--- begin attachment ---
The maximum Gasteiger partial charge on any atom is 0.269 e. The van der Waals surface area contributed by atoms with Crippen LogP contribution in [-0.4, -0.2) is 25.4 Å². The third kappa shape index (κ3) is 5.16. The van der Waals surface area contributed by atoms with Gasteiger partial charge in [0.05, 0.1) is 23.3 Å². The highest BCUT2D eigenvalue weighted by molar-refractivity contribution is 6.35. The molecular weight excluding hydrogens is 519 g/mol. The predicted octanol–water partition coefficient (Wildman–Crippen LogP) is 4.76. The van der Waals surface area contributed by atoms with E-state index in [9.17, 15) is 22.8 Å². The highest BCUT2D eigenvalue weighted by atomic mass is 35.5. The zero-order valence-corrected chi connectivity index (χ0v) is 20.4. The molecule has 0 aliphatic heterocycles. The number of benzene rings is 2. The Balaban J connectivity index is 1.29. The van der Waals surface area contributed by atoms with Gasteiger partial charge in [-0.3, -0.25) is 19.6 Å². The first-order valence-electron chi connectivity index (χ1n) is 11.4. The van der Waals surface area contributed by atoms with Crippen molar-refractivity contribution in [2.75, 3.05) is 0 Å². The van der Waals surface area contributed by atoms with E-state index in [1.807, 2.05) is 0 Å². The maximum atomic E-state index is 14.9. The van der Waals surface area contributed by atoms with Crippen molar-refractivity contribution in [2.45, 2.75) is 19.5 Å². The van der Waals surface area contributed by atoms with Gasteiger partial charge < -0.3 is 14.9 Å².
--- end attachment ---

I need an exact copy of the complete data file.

The maximum Gasteiger partial charge on any atom is 0.269 e. The van der Waals surface area contributed by atoms with Crippen LogP contribution in [-0.4, -0.2) is 25.4 Å². The third kappa shape index (κ3) is 5.16. The van der Waals surface area contributed by atoms with Gasteiger partial charge in [0.05, 0.1) is 23.3 Å². The highest BCUT2D eigenvalue weighted by molar-refractivity contribution is 6.35. The molecular weight excluding hydrogens is 519 g/mol. The predicted octanol–water partition coefficient (Wildman–Crippen LogP) is 4.76. The van der Waals surface area contributed by atoms with E-state index in [9.17, 15) is 22.8 Å². The highest BCUT2D eigenvalue weighted by atomic mass is 35.5. The zero-order valence-corrected chi connectivity index (χ0v) is 20.4. The molecule has 0 aliphatic heterocycles. The number of benzene rings is 2. The Balaban J connectivity index is 1.29. The van der Waals surface area contributed by atoms with Gasteiger partial charge in [-0.3, -0.25) is 19.6 Å². The first-order valence-electron chi connectivity index (χ1n) is 11.4. The van der Waals surface area contributed by atoms with Crippen molar-refractivity contribution in [2.75, 3.05) is 0 Å². The van der Waals surface area contributed by atoms with E-state index in [1.807, 2.05) is 0 Å². The maximum atomic E-state index is 14.9. The van der Waals surface area contributed by atoms with Crippen molar-refractivity contribution in [2.45, 2.75) is 19.5 Å². The van der Waals surface area contributed by atoms with Gasteiger partial charge < -0.3 is 14.9 Å².